Hall of Portraits from The History of Machines proposes an alternate pictorial history in which two objects of desire become one — the household convenience object and the emergent female form. The project looks back to the mid-20th century and identifies this era as a cornerstone in the construction of the modern woman, who, begins at this time to be idealized as sharing attributes with laboring-saving appliances and gadgets. Domestic convenience objects merge with the body, or vice-versa, from vacuum cleaners to coffee pots and telephones with extra-long cords. Based on authentic sources from mid-century advertising and the artist’s photography of objects in her collection, the resulting women seem familiar yet simultaneously we know that they are actually a highly fictional, patriarchal fantasy. To emphasize this artificiality, each is surrounded by a color-field created by dragging and scraping household devices through the paint. Accompanying the portraits are facsimile prints that document the exact found object sources used to create the ‘mechanical brides’ for the project. Commercially printed by a billboard sign company, each panel assembles the original sources used by the artist, represented at their original scale. For example, to create the Bride, materials include an advertisement for a Regina floor scrubber and polishing machine, an image of a wedding gown from a 1950s woman’s magazine, and a hairstyle design performed on the head of a red-headed model. All unique and hand-painted, works have been created on three different scales; first a large-scale work, then medium and miniature versions were made. At their original large scale, each portrait measures 109.25 inches tall, which is the exact height of Marcel Duchamp’s The Bride Stripped Bare By Her Bachelors, Even (The Large Glass). In making this reference, Johnson seeks to invite a deeper look at the taxonomy of the representation of women.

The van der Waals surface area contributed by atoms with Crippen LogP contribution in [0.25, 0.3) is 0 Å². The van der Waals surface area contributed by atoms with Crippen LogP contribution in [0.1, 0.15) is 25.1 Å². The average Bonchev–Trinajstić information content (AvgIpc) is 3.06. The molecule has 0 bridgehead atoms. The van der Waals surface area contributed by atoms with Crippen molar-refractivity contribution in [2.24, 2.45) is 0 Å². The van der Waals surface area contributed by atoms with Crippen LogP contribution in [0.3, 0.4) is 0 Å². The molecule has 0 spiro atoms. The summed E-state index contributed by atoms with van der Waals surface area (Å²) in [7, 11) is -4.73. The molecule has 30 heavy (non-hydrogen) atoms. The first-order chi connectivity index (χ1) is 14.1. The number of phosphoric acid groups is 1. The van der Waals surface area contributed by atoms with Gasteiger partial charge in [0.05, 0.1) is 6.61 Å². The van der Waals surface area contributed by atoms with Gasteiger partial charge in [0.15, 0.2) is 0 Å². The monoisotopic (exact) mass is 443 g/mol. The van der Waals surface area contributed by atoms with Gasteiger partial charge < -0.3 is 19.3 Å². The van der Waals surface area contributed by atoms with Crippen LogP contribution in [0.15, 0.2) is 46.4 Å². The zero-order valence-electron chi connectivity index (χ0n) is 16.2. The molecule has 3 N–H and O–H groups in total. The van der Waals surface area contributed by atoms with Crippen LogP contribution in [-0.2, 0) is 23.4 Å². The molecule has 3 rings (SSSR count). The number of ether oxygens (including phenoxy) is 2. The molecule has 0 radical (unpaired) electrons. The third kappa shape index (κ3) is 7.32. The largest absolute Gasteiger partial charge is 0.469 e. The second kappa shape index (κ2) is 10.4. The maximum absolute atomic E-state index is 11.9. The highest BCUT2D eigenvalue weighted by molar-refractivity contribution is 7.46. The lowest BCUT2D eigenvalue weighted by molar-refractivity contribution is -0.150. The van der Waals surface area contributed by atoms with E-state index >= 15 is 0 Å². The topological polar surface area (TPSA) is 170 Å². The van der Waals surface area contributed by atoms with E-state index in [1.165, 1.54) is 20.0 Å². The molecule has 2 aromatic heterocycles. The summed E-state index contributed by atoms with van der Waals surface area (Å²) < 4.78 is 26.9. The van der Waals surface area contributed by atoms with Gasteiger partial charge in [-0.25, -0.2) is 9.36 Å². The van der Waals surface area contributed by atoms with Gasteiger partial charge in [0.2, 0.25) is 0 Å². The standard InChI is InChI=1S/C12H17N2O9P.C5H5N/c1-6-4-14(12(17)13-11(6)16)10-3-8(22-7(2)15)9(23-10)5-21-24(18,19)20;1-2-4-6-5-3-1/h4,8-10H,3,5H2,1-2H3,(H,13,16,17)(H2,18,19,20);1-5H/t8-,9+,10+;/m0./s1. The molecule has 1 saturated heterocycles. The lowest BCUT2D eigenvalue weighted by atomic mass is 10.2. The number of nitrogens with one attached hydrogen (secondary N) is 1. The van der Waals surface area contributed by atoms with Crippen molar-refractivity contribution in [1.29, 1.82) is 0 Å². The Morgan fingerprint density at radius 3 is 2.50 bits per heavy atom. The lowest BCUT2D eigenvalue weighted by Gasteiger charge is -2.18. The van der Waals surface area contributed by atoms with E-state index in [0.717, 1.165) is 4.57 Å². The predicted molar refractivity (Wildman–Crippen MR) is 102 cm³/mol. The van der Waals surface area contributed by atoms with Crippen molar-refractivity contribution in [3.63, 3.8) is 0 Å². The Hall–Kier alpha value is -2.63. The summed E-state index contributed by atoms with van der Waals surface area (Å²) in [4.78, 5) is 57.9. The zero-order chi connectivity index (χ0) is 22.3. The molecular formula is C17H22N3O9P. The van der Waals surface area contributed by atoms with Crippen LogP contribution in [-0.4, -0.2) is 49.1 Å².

About the artist:
Sue Johnson (b. San Francisco, CA) earned an MFA in Painting from Columbia University and a BFA in Painting from Syracuse University. Revisionist in method, her installations and artworks create plausible fictions that run parallel and counter to canonical histories, focusing on topics including the early modern museum, picturing of Nature and women, and the domestic universe and consumer culture. She has developed research-based exhibition projects for the Pitt-Rivers Museum, The Rosenbach Museum and Library, Salisbury and South Wiltshire Museum, and the American Philosophical Society Museum. Solo exhibitions have been organized by the Tweed Museum of Art, John Michael Kohler Art Center, University of Richmond Museums, The University of Memphis, Eleanor D. Wilson Museum, and McLean Project for the Arts among others. Award include a Pollock-Krasner Foundation Fellowship, a NEA/Mid-Atlantic Foundation Fellowship in Painting, New Jersey State Council on the Arts Fellowship, Virginia Museum of Fine Arts Visual Arts Fellowship, and four Individual Artist Awards from the Maryland State Arts Council. She has been awarded over 25 residency fellowships in Austria, Germany, Belgium, Ireland, Italy, France, and the U.S. Exhibition reviews have appeared in The New York Times, The Washington Post, Brooklyn Rail, New Art Examiner, and Art Papers.Learn More